To assess the effect of the treatments on strawberry growth and development, the number of actively growing plants were counted at 4 and 8 WAT and the values were converted to percentage of the control treatment. Plant canopy diameters were measured at 4 and 8 WAT perpendicular to the direction of the rows, using five randomly selected plants per plot but avoiding border plants. The same five plants per plot were sampled during the two diameter observations. Greenness of leaves was measured at 8 WAT with a handheld color meter (SPAD-502; Minolta, Ramsey, NJ), which provides a numerical soil plant analysis development value, ranging from 0 to 80, where 0 = white and 80 = dark green. The same plants used for plant diameter were used to obtain the greenness data and two readings were taken from two of the newest mature leaves on the top of the plant canopies. Early and total marketable fruit weights were collected starting at 8 WAT using every plant of each plot. Early marketable fruit weight was defined as the cumulative marketable weight of the first 10 harvests, whereas total marketable fruit weight consisted of 22 harvests during each season. Fruit were harvested Mondays and Thursdays of each week for 11 weeks, starting on the third week in December of each season. A marketable fruit was defined as a fruit with attached calyx, a minimum of 80% red surface, over 10 g in weight, and free of mechanical defects, insects, or diseases. Treatment effects were examined for significance (P < 0.05) with the general linear model (Statistix Analytical Software, Tallahassee, FL). Means were compared with a Fisher's protected least significance difference test at the 5% significance level. Percentages of transplant establishment were transformed with arcsin−1 before analysis of variance to normalize treatment means.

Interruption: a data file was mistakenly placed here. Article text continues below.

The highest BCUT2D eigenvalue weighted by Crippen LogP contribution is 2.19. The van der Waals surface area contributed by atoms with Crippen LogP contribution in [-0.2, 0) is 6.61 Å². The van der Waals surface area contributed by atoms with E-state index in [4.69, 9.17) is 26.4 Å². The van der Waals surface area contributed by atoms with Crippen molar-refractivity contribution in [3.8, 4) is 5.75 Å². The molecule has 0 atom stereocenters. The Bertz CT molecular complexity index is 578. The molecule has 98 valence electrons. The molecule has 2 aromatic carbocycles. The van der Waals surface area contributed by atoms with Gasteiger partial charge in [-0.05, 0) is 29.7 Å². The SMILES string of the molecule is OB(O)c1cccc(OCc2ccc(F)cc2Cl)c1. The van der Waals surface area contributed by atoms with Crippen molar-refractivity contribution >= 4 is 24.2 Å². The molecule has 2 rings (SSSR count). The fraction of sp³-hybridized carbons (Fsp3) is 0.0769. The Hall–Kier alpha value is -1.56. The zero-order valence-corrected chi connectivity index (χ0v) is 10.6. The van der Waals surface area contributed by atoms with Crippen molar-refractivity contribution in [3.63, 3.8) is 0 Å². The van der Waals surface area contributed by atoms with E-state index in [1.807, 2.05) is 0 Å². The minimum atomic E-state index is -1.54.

Results and discussion
The treatment by season interactions were not significant for the variables under study; thus, the data from the two seasons were combined for analysis. There was a significant treatment effect on the number of established plants at 4 and 8 WAT. In most cases, the foliar application of kaolin clay following sprinkler irrigation improved strawberry transplant establishment. At both sampling dates, there were no differences in the number of established plants among treatments that received 10 d of sprinkler irrigation (control), 8 d of sprinkler irrigation followed by kaolin clay on day 9, and 6 d of sprinkler irrigation followed by kaolin clay on day 7, ranging between 97% and 98% plant survival (Table 1). In contrast, transplant establishment declined to 87% and 88% at 4 and 8 WAT, respectively, when 8 d of sprinkler irrigation were provided. The application of 6 and 4 d of sprinkler irrigation further decreased plant survival below 80% and 60%, respectively (Table 1).
Effects of combinations of establishment programs of bare-root strawberry transplants using duration of sprinkler irrigation and foliar kaolin clay applications on the percentage of established plants, canopy diameter, and early and total fruit weight at Balm, FL, in 2008–09 and 2009–10.